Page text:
Woman Who Failed Michigan State Police Polygraph Vindicated

The Grand Rapids Press and the Detroit Free Press report that Lisa Hansen of Grand Rapids, Michigan, failed a polygraph “test” administered by a Michigan State Police sergeant on 22 December 2005. Hansen, a receptionist at a local Panopoulos Salon, stood accused of stealing some $425 in cash and checks, which she maintained she had placed in a deposit slot at her employer’s bank. The Free Press reports that Hansen’s lawyer, Gerald R. Stahl, “questioned the lie-detector test, saying the polygraph operator badgered her before accusing her of lying.” Hansen told 24 Hour News 8 of Grand Rapids, “I was amazed that I didn’t pass. Completely amazed.”

Following the false positive, Hansen was criminally charged and persuaded by her earlier, court-appointed attorney to plead guilty to a misdemeanor embezzlement charge. A judge rejected the plea and instead ordered her to perform 40 hours of community service.

But now, Hansen has been completely exonerated, and the Michigan State Police’s polygraph operator proven to have been completely wrong: on 9 August 2006, a bank employee found the missing money “stuck in a chute” at the night depository where Hansen maintained all along that she had placed the money.

4 thoughts on “Woman Who Failed Michigan State Police Polygraph Vindicated”

  1. I really feel sorry fro her and she should file a counter lawsuits against the employer who lied on her and law suits against police dept. As I am a victom of Embezzelment and got falsly arrested by employer and lied to detective and Police Dpt in Raleigh and detective failed to do his job right and beleive employer and followed their instruction how to investigate instead of doing his job right thouroly. I was in a jail for 27 days, from another country no family and relatives and divorced and blackballed by my community and this pakistani man sexually harrassed me, terminated the day i refused to live with his friend and not paid my $700 wages and he filed false charge of embezzelment when I refused to except wrong wages and filed charge against employer for unpaid wages with over time. As I didn’t have enough money and no one to bail me out, no job and relative, my bail was very high for $605/76 false embezzelment which was $5000 and my boyfriend didn’t want to take any risk on me and finally on 09/19/06 I pleady no contest, misdominer all my life and time served. I like to reopen my criminal case and have time limited to that but according to public defender they can rearrest me and put me back to jail for another 6 month and I like to how much it is true as I will be living guilt life my entire life when i have not committed this crime and employer who lied om he will be filing false charge against any one he don’t like or file charge on labor board and i don’t want this criminal to get any more chance to hurt anyone any more and need a good Att.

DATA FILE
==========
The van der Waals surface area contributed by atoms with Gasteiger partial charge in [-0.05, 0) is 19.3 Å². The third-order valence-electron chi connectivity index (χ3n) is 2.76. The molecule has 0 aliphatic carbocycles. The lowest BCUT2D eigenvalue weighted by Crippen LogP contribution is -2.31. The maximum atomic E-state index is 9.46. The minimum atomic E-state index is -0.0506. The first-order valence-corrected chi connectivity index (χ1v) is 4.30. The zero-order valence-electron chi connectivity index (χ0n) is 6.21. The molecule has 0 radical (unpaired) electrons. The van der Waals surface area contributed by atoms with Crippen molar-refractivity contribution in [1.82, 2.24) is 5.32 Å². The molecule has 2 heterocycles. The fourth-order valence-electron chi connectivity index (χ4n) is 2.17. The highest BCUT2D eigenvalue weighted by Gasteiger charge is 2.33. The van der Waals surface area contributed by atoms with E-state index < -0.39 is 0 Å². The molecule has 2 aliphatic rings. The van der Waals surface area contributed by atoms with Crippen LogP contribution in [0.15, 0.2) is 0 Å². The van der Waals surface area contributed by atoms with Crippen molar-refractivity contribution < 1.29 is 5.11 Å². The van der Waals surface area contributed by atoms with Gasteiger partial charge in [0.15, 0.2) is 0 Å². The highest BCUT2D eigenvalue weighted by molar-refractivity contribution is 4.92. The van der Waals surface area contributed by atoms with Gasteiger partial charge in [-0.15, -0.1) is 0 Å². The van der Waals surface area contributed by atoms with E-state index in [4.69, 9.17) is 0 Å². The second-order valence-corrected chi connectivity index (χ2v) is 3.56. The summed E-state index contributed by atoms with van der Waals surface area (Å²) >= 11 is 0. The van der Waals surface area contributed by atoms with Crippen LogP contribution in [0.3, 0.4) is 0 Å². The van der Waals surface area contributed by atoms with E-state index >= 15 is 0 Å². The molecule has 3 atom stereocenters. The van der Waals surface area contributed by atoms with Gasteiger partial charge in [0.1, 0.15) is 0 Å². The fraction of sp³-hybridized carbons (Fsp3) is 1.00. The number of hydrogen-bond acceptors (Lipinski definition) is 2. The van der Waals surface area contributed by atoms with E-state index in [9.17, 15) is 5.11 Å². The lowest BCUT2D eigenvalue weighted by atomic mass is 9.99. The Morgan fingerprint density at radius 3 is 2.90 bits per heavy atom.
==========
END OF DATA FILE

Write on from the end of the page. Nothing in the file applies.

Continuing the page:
2. “I really feel sorry fro her and she should file a counter lawsuits against the employer who lied on her and law suits against police dept.”

    Huh? What are you talking about? Her employee didn’t “lie on her.” The money was stuck in the chute at the bank. Heck, the bank is more at fault than the employee because they didn’t check the night deposit chute more carefully. I had the same thing happen to me once. I made a deposit through the night deposit drop-off, and it never showed. Call the bank a couple of days later to mention the fact, and the employee checked the suit while I was on the phone and found the envelope wedged. I’m sure the employer called the bank to check. They should have looked inside the chute to check if it had gotten stuck. What “lie” did the employer give? The money was missing. She had no way of knowing it was in the deposit box the entire time, especially if the bank told her it wasn’t there. As for the police, the only thing I criticize them for is depending on a polygraph. Horrible things, polygraphs. Hardly ever accurate. They both owe her an apology, but a lawsuit? I don’t think so. It was a mistake with very little consequence (some community service and a fine that will probably be refunded). The humilation was the worst of it, and that would be taken care of by a retraction and public apology. I’m sorry what happened to you, and I hope that you get it sorted out, but not everything is the police’s fault. They’re not perfect, but they’re not mind-readers either. All they have to go on is evidence, and if there’s enough there to paint you as guilty, then mistakes do sometimes happen. I’ve had a couple of similar experiences where I was accused of something I didn’t do. On one occasion it worked out o.k., but in the other situation, I had to pay a rather large fine for something I didn’t do. However, I recognize that the system isn’t perfect and don’t while my confidence is shaken, I harbor no long-term resentment.

  3. @Sandy

    “They both owe her an apology, but a lawsuit? I don’t think so.”

    Our system of justice is based on the the notion that “100 guilty people should go free rather than a single innocent person suffer” When police and prosecutors falsely charge an innocent person the punishment needs to be swift and costly in terms of both money as well as to their personal careers. Your suggestion to the contrary is quite frankly asinine.

    You are obviously not concerned about the value of your reputation but I’m sure Ms. Hansen cares a great deal about her’s, as do most people.

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